Sarcopenia, a progressive loss of muscle mass and strength associated with aging, is present in 25% of older individuals. Obesity is also very common in this age group and both conditions lead to increased disability, morbidity and mortality. Their combination is termed sarcopenic obesity and is associated with the highest risks of disability, mortality and increased healthcare costs. Despite its relevance, treatments for sarcopenic obesity are not available and the molecular mechanisms leading to this condition are incompletely understood. Ghrelin, the endogenous ligand for the GHSR-1a receptor, is an orexigenic hormone that regulates muscle and fat mass. We recently showed that ghrelin deletion is sufficient to prevent sarcopenic obesity in older mice. It attenuates the decrease in pAMPK and increases the number of type IIa (oxidative) muscle fibers, while also preventing obesity. Also, we have recently shown that ghrelin exerts its effects in muscle and in adipose tissue, at least in part, independently of the GHSR-1a. However, the mechanisms mediating these effects are incompletely understood. The overall goals of this proposal are to characterize the mechanisms mediating the role of ghrelin and its receptor (GHSR-1a) in sarcopenic obesity, and to evaluate the potential for GHSR-1a antagonism as a therapeutic approach in this setting. We hypothesize that in a rodent model of age- related sarcopenic obesity: 1) Ghrelin induces skeletal muscle dysfunction by: a) Causing mitochondrial dysfunction and fiber type distribution changes, and b) Modulating fatty acid metabolism and ectopic lipid deposition; 2) Ghrelin induces fat accumulation by modulating food intake, thermogenesis, and fatty acid metabolism in adipose tissue, and 3) GHSR-1a antagonism/deletion will partially prevent sarcopenic obesity by upregulating AMPK-dependent pathways that regulate fiber type distribution in muscle and mitochondrial function and lipid metabolism in skeletal muscle and adipose tissue.
The specific aims are: 1) Characterize the mechanisms mediating the effects of ghrelin in muscle in sarcopenic obesity. Young (8-month old), middle age (18-month old) and old (28-month old) adult ghrelin WT&KO mice will be evaluated for body composition, food intake, locomotor activity and muscle performance. Muscle mass, fiber type and markers of AMPK activation, mitochondrial function, fatty acid metabolism, and lipid storage will be evaluated in muscles. The effect of chronic ghrelin administration, and pair-feeding will also be tested. 2) Determine the mechanisms mediating the effects of ghrelin on adiposity and adipocyte function in sarcopenic obesity. Young, middle age and old adult ghrelin WT and KO mice will be evaluated for energy expenditure, body composition, food intake and locomotor activity. Molecular mediators of thermogenesis, mitochondrial function, AMPK activation and lipid metabolism will be probed in white and brown fat pads. The effect of chronic ghrelin administration, and pair-feeding will also be tested. 3) Establish the extent to which GHSR-1a mediate the effects of ghrelin. Young, middle age and old adult GHSR-1a WT and KO mice will be evaluated for body composition, food intake, locomotor activity, muscle performance and energy expenditure. Fiber typing and molecular markers in muscle and fat will be studied as indicated in aims 1 and 2 above. The effect of chronic ghrelin administration in GHSR-1a WT and KO, and pharmacological inhibition of GHSR-1a (using the GHSR-1a antagonist HM04) in ghrelin WT and KO also will be tested. To determine the role of AMPK in this setting, the effects of HM04 will also be tested in WT and AMPK?2i transgenic mice that express the inactive form AMPK? in skeletal muscle. Characterizing the mechanisms mediating the effects of ghrelin and GHSR-1a is novel and relevant because ghrelin, GHSR-1a agonists and antagonists are in clinical development. A better understanding of their mechanisms of action will allow us to develop novel therapies for sarcopenic obesity.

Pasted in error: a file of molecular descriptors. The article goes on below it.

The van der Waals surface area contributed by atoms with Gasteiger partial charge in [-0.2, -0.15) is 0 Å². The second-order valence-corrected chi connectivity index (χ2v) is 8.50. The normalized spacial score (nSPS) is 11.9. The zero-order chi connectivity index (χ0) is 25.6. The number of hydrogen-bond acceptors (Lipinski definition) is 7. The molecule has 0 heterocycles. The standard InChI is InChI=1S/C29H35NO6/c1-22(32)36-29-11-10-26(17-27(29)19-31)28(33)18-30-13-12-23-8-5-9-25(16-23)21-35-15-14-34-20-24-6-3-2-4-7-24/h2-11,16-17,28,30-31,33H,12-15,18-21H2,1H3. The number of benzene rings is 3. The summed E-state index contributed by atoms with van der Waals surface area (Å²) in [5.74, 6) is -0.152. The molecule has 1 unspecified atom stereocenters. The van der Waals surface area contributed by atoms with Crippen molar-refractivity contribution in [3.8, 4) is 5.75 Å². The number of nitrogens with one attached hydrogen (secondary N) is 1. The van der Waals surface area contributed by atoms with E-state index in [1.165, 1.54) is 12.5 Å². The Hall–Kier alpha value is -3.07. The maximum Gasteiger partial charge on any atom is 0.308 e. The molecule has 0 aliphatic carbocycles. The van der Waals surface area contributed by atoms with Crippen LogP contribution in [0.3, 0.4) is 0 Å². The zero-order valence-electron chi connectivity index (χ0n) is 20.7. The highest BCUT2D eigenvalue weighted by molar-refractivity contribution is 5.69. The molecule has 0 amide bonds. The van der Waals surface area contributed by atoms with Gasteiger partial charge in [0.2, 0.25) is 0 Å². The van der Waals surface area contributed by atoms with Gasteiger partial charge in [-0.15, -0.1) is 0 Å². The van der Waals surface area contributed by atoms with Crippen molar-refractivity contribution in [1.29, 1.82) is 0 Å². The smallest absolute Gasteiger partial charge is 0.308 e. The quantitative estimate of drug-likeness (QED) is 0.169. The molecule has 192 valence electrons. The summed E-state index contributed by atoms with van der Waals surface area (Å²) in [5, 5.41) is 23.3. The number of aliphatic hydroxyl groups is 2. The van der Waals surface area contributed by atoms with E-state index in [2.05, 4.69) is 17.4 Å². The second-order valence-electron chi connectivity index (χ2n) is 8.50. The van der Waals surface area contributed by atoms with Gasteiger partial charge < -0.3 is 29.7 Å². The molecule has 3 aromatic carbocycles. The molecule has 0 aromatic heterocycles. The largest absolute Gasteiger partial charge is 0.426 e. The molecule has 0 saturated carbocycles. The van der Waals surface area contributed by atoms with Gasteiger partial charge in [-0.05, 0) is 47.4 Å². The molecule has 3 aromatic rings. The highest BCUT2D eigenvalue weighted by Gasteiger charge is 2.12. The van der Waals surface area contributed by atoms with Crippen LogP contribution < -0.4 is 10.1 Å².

The loss of muscle mass and function associated with obesity is known as ?sarcopenic obesity?. This condition is very common in the elderly and is over-represented in the veteran population, reducing functionality and quality of life, and increasing mortality. We have generated exciting preliminary data suggesting that the hormone ghrelin and its receptor GHSR-1a may play a role in the development of ?sarcopenic obesity?. This proposal will determine their effects and mechanisms of action in this setting. The results generated by these studies are expected to help us develop new treatments for this condition; thereby improving quality of life by allowing veterans to stay home longer, decreasing the need for hospitalizations and reducing the cost of healthcare.
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